Do you ever feel like you can do nothing right? Does a person ever make you feel that way? It is awful. Defeating. I want to just crawl into bed and give up. I want to run away. I will escape, avoid, flee. Whatever my tactic, I don’t want to feel like I am incapable.
Imagine a student with a learning disability or an inattentive, hyperactive tendency. Diagnosis or not. That student plopped down into a modern day classroom for the No Child Left Behind Era feels like that minute to minute. They are tested and retested, they are required to move at legislated pacing guides, and are required to perform tasks that demonstrate growth so their teacher can say they aren’t useless. The lessons become less engaged, they are seated and spoken to, they are inundated with dry learning. And they struggle. Daily. Minute by minute in that environment. What they need, isn’t being offered, because teachers are being legislated to show scores versus teaching quality teaching strategies.
What happens when a student feels like they can do nothing right? When every moment isn’t a possibility for success, but of failure. When they are constantly being told what to do, how to do it, and then woops, you didn’t do it well enough? They shut down. They too want to crawl into bed and give up. They want to run away. They will escape, avoid, flee. Whatever their tactic, that’s where they go.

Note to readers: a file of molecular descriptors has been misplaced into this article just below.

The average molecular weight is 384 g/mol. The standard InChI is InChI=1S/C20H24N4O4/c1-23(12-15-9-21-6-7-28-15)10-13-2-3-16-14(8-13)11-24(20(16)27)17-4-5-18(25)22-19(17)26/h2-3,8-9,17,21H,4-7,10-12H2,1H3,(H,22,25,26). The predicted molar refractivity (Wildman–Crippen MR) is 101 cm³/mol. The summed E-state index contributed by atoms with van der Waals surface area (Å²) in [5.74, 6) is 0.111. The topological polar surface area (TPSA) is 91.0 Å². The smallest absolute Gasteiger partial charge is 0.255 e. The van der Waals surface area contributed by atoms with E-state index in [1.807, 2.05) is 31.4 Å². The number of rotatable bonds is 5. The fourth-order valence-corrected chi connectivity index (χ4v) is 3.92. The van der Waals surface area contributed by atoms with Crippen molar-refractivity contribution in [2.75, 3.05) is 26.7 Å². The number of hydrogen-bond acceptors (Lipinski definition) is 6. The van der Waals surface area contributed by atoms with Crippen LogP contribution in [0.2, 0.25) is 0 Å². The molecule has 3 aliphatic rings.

As educators, we see it all the time. It may be so prevalent one may not even see it. They are the quietly withdrawn hiding and slinking further away from success. Or they are the defiant and active student externalizing the feeling of failure and looking for the system to discipline them out. All escape artists.
We cannot change the system today, but we can change how our students feel.
- Let them know the system doesn’t teach to all students and they are not alone.
- Let them know the real world doesn’t expect the same skill set that the NCLB classroom does.
- Praise their behaviors. Praise their successes, even when they look differently than peers, they are valid and they are successful.
- Offer them alternatives to paper and pencil. Take two minutes to hear about their interests. Then use that in class. Even if its simple, it validates they matter.
- Tell them you understand. Tell them you once felt that way too. Tell them, its not a feeling they have to take. They can stand up and look that feeling in the eye and say, “You know what? So what school isn’t my thing right now. It might be tomorrow, it might be never. But I know I am valuable, and finishing school is just as valuable.”
- Whatever you do, make the effort to counter the effects of the modern day classroom and that feeling students often have when they don’t live up to the standards. They are enough, and they are worthy.